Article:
Theodore in HER


About this time last week, I finished off one of the funniest, most enlightening, and most terrifying books I’ve read all year (and as many of y’ll know, I’ve read a lot).

The book was Modern Romance by Aziz Ansari, and it was a humorous and engaging look at the way technology has affected the way people meet other people. It examined the way platforms like OKCupid and Tindr have affected the way we meet potential partners, and also the way swipes, tweets, IM’s, and emails have played into what happens after that initial meeting. To say things have changed a lot in a short amount of time would be putting it mildly…and considering I have been happily married the entire time, all of this electronic romantic engagement was news to me.

In reading it all, I found myself thinking back on Spike Jonze’s film HER – a film that was one of my very favorites of its year.

At the time that I wrote it, I thought of Theodore’s relationship to Samantha as a lifeline to the outside world; intimacy for a man who was terrified of intimacy.

Now I seem it as something so much more – a film not only of its time, but perhaps ahead of its time. It’s a film that understands technology’s place in our personal relationships is ways that movies like MEN, WOMEN, AND CHILDREN could only dream. It’s not only a film about those of us who feel isolated, but likewise about those of us who are lucky enough to be connected. It sees the worlds we now inhabit are not exactly like the worlds we once knew, but that doesn’t make them any less real.

We used to pine for ringing phones and envelopes in our mailbox; now we wait for snapchats and right-swipes. The stigma of that gratification coming from our technology is slipping away…it was when HER came into our lives two years ago, and has slipped even further in the time since.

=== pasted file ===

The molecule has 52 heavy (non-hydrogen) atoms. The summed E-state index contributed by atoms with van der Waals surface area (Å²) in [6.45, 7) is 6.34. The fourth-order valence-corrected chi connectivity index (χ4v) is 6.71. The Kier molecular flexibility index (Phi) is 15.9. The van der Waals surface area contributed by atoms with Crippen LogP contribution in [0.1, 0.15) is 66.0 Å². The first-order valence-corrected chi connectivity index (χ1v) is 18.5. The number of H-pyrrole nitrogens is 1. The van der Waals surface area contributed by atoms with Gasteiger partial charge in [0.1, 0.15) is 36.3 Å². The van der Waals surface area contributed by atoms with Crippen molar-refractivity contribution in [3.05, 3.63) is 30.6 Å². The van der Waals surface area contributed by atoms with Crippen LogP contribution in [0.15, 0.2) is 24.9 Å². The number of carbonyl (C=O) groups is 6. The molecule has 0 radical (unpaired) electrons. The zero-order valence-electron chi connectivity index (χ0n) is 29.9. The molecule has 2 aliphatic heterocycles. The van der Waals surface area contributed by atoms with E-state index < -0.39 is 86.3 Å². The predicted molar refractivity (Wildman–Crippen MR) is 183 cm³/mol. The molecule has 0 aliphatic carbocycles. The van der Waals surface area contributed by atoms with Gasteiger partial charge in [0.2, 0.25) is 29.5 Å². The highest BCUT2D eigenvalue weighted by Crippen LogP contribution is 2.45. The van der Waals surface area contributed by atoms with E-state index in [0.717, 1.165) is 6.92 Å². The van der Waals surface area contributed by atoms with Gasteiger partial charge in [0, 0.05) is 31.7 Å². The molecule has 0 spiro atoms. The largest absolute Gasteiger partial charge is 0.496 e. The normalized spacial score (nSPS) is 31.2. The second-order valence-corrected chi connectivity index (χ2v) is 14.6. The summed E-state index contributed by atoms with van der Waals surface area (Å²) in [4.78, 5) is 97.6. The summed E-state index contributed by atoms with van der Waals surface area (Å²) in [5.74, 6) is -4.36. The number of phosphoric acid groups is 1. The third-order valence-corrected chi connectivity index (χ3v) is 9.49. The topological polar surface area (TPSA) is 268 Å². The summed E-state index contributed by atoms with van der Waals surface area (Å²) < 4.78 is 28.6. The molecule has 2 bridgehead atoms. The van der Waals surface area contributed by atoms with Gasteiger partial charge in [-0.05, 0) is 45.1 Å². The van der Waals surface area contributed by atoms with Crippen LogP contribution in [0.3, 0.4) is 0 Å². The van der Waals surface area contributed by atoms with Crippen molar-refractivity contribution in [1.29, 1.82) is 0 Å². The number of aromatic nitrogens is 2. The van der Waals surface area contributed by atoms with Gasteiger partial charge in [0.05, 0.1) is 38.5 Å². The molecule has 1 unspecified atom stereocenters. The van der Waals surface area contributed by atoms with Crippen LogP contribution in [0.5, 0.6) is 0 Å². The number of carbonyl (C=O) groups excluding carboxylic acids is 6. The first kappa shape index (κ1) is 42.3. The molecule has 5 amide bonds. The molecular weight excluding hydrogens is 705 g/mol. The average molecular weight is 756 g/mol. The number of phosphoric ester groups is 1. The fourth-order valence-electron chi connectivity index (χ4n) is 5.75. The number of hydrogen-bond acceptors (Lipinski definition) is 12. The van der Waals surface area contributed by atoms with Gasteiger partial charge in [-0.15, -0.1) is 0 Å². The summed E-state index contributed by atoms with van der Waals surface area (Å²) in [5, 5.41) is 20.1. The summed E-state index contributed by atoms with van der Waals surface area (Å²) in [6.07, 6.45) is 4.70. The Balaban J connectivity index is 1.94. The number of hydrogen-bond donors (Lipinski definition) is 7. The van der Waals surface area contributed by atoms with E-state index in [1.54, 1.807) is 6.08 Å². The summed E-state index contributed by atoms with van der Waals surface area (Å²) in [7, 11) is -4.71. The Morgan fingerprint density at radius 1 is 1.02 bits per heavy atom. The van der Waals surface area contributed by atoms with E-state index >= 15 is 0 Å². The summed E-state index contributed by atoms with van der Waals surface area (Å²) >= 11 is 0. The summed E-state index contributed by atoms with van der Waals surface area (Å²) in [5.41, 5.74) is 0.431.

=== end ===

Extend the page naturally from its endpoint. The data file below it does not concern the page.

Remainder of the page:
The reaction to expressions of love and attraction are the same, it’s only the medium that has changed through time.

To that end, HER grows in resonance with every passing day. It understands the ways our parents and grandparents hearts used to leap at the sight of a handwritten letter…and it fuses that into the way our hearts leap at the sound of an incoming Skype call, or the ping that accompanies an incoming photo.

I may not be using technology to look for connection the way Aziz details in his book, or the way Spike Jonze illustrates in HER…but I still rely on it to stay close to the people I care about most. It’s a development that is joyous, mind-boggling, intimidating, and nearly beyond comprehension. It would have been unthinkable one generation ago, but here we are – in an age where a kooky Spike Jonze idea is pretty darned close to the reality we inhabit.


Click below for my original review of HER, and feel free to leave comments with your thoughts on this film and its place in the decade so far.